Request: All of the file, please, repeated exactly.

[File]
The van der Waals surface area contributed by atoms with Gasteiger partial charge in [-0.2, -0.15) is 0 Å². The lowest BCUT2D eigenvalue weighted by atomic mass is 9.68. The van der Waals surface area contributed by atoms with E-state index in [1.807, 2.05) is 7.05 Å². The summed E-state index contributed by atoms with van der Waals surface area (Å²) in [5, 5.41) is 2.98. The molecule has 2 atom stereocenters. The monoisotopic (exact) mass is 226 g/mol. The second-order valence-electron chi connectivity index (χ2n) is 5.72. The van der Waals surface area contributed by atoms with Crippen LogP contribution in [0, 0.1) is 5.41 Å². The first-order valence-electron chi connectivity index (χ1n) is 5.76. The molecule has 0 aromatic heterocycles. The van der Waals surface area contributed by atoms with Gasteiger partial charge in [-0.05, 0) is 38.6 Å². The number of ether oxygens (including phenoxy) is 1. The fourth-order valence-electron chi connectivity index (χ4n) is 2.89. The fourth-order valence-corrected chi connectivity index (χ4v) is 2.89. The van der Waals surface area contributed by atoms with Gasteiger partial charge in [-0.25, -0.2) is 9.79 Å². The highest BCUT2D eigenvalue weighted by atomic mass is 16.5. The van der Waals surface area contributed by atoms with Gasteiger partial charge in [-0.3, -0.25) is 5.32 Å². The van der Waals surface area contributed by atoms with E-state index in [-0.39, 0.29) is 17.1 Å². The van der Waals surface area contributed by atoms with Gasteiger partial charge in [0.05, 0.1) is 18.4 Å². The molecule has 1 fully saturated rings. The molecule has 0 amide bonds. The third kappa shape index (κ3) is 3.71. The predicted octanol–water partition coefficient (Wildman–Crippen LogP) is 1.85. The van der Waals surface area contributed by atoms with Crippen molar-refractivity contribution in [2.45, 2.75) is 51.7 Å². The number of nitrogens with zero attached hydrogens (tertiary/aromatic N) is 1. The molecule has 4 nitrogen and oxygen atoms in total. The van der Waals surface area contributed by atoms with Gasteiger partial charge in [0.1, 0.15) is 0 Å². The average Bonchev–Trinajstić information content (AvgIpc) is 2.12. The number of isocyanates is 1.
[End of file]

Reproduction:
The van der Waals surface area contributed by atoms with Gasteiger partial charge in [-0.2, -0.15) is 0 Å². The lowest BCUT2D eigenvalue weighted by atomic mass is 9.68. The van der Waals surface area contributed by atoms with E-state index in [1.807, 2.05) is 7.05 Å². The summed E-state index contributed by atoms with van der Waals surface area (Å²) in [5, 5.41) is 2.98. The molecule has 2 atom stereocenters. The monoisotopic (exact) mass is 226 g/mol. The second-order valence-electron chi connectivity index (χ2n) is 5.72. The van der Waals surface area contributed by atoms with Crippen LogP contribution in [0, 0.1) is 5.41 Å². The first-order valence-electron chi connectivity index (χ1n) is 5.76. The molecule has 0 aromatic heterocycles. The van der Waals surface area contributed by atoms with Gasteiger partial charge in [-0.05, 0) is 38.6 Å². The number of ether oxygens (including phenoxy) is 1. The fourth-order valence-electron chi connectivity index (χ4n) is 2.89. The fourth-order valence-corrected chi connectivity index (χ4v) is 2.89. The van der Waals surface area contributed by atoms with Gasteiger partial charge in [-0.25, -0.2) is 9.79 Å². The highest BCUT2D eigenvalue weighted by atomic mass is 16.5. The van der Waals surface area contributed by atoms with Gasteiger partial charge in [-0.3, -0.25) is 5.32 Å². The van der Waals surface area contributed by atoms with E-state index in [-0.39, 0.29) is 17.1 Å². The van der Waals surface area contributed by atoms with Gasteiger partial charge in [0.05, 0.1) is 18.4 Å². The molecule has 1 fully saturated rings. The molecule has 0 amide bonds. The third kappa shape index (κ3) is 3.71. The predicted octanol–water partition coefficient (Wildman–Crippen LogP) is 1.85. The van der Waals surface area contributed by atoms with Crippen molar-refractivity contribution in [2.45, 2.75) is 51.7 Å². The number of nitrogens with zero attached hydrogens (tertiary/aromatic N) is 1. The molecule has 4 nitrogen and oxygen atoms in total. The van der Waals surface area contributed by atoms with Gasteiger partial charge in [0.1, 0.15) is 0 Å². The average Bonchev–Trinajstić information content (AvgIpc) is 2.12. The number of isocyanates is 1.